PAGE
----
Category: Supreme Court

Must All Signs Be Treated the Same?

Update: the Supreme Court heard oral arguments for this case on Monday, January 12, 2015. Municipal codes treat signs differently, meaning that spray-painted signs like this might not be allowed to remain in your neighbor’s yard for longer than necessary. (Getty Images) The Supreme Court’s decision in the case of Reed v. Town of Gilbert,

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Does the ADA Apply to Arrests?

The Supreme Court has agreed to review a Ninth Circuit decision ruling that individuals with mental illnesses must be accommodated under the ADA when being arrested. Getty images The Fourth Amendment applies to arrests, no question about it.  What about the Americans with Disabilities Act (ADA)?  Specifically, do individuals with mental illnesses have to be accommodated under the ADA when

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Supreme Court Opinions? Already?!

Despite being early in the term, the Supreme Court has already issued two opinions involving state and local government. Getty images As the Supreme Court’s term only began on October 6 it is a little early for the Court to be issuing opinions except in the instance of per curiam (unauthored) opinions where the Court

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Supreme Court Long Conference Results Are In!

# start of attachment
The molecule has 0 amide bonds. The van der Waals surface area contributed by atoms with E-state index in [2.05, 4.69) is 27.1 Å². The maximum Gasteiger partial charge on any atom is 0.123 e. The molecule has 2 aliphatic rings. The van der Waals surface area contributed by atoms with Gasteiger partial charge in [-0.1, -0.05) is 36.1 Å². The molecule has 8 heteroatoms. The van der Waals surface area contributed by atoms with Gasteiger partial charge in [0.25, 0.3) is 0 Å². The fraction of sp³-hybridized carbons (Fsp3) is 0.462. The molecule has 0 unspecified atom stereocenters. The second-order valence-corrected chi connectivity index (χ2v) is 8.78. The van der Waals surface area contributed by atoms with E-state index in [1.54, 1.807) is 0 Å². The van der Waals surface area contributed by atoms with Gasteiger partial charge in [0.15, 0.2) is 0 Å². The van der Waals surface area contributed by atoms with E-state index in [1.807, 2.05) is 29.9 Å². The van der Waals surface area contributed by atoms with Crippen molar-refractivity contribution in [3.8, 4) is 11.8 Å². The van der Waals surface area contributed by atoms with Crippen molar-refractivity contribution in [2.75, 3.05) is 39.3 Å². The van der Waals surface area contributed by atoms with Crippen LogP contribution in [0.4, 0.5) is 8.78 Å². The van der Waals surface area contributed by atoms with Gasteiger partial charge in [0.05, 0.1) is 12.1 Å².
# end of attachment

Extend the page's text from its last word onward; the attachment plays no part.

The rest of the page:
During the Supreme Court “long conference,” the Court granted a total of 11 petitions; at least four of those cases are relevant to local government. Last Monday’s Supreme Court “long conference” did not disappoint. The Supreme Court granted a total of 11 petitions. At least four of those cases are relevant to local government. Housing

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Supreme Court and Local Governments: What Will the Court Accept Next?

While the Supreme Court’s next term officially begins on October 6, its “long conference” is September 29.  At this conference the Court will review a backlog of petitions that have been piling up over the summer. SCOTUSblog compiles a list of petitions that it thinks have a reasonable chance of being granted.  Eight of the petitions

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